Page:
As like last year, exports remain the big story for soybeans, especially exports to China. While USDA has lowered its export estimate to 1.265 billion bushels, actual sales so far this year have higher than last year’s pace. The early sales data show strong demand from several countries. China leads the way, purchasing roughly 100 million bushels more thus far. But other countries such as Japan, Taiwan, and the European Union have also increased their soybean imports. As Figure 3 shows, current soybean exports are running nearly 40% above last year’s pace.

From their early October outlook, USDA had projected ending stocks for corn at 619 million bushels, over 250 million bushels less than last year. Soybean ending stocks were estimated at 130 million bushels, down 39 million bushels from last year. So U.S. ending stocks remain tight. Currently, USDA projects 2012/13 season-average prices at $7.80 for corn and $15.25 for soybeans. The futures markets have backed off from those levels though. Current futures prices point to 2012/13 season-average prices around $6.95 per bushel for corn and $14.37 per bushel for soybeans.

Soybean Exports Through Late October (Source: USDA-FAS)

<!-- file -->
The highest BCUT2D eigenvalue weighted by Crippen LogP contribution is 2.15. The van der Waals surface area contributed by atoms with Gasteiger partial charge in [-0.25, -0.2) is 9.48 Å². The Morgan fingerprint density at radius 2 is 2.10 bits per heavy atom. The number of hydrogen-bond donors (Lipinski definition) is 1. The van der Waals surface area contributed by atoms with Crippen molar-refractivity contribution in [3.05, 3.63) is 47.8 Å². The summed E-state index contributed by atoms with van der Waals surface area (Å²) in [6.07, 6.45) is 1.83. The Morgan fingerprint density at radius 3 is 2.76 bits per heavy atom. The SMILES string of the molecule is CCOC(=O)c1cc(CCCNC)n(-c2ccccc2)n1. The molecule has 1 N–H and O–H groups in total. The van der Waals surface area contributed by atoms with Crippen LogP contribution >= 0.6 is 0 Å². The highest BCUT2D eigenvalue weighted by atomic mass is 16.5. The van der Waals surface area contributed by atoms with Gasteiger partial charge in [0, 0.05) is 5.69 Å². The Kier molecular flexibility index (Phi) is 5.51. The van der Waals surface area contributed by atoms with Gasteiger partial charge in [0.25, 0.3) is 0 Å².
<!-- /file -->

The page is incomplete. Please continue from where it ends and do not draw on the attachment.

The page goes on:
With the sustained high prices for both crops, the acreage competition for 2013 should be interesting again. Corn again looks to have the upper hand in the competition. Futures indicate 2012/13 season-average prices in the $6 range for corn and $13 range for soybeans. But the biggest issue in the acreage decision may be soil moisture. Most of the country still remains under drought conditions. While some hurricane-induced rains have reduced soil moisture problems in the Eastern Corn Belt, the western Corn Belt continues to dry out.

Projections for 2013 Season-Average Prices Based on Futures

Sarah Mikesell


Sarah Mikesell grew up on a five-generation family farming operation in Ohio, USA, where her family still farms. She feels extraordinarily lucky to get to do what she loves - write about livestock and crop agriculture. You can find her on Twitter or LinkedIn.